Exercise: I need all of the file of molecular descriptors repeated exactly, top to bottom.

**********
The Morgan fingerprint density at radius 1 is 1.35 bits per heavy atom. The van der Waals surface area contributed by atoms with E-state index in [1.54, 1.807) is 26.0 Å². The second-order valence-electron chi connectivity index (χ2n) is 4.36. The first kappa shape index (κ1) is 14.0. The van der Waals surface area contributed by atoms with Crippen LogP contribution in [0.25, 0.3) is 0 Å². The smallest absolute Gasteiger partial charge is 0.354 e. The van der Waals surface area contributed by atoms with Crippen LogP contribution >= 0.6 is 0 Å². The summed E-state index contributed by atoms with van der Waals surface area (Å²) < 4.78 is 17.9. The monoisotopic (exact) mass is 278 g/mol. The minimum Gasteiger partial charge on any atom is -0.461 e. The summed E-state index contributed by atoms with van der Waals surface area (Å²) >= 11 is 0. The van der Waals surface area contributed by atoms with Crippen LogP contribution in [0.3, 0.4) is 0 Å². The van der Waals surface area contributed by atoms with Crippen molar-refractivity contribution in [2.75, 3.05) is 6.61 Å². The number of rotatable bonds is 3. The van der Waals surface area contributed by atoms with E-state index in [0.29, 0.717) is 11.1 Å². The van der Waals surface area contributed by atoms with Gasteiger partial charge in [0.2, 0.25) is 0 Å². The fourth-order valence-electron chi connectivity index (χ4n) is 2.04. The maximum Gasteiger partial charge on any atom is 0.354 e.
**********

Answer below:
The Morgan fingerprint density at radius 1 is 1.35 bits per heavy atom. The van der Waals surface area contributed by atoms with E-state index in [1.54, 1.807) is 26.0 Å². The second-order valence-electron chi connectivity index (χ2n) is 4.36. The first kappa shape index (κ1) is 14.0. The van der Waals surface area contributed by atoms with Crippen LogP contribution in [0.25, 0.3) is 0 Å². The smallest absolute Gasteiger partial charge is 0.354 e. The van der Waals surface area contributed by atoms with Crippen LogP contribution >= 0.6 is 0 Å². The summed E-state index contributed by atoms with van der Waals surface area (Å²) < 4.78 is 17.9. The monoisotopic (exact) mass is 278 g/mol. The minimum Gasteiger partial charge on any atom is -0.461 e. The summed E-state index contributed by atoms with van der Waals surface area (Å²) >= 11 is 0. The van der Waals surface area contributed by atoms with Crippen LogP contribution in [0.3, 0.4) is 0 Å². The van der Waals surface area contributed by atoms with Crippen molar-refractivity contribution in [2.75, 3.05) is 6.61 Å². The number of rotatable bonds is 3. The van der Waals surface area contributed by atoms with E-state index in [0.29, 0.717) is 11.1 Å². The van der Waals surface area contributed by atoms with Gasteiger partial charge in [0.2, 0.25) is 0 Å². The fourth-order valence-electron chi connectivity index (χ4n) is 2.04. The maximum Gasteiger partial charge on any atom is 0.354 e.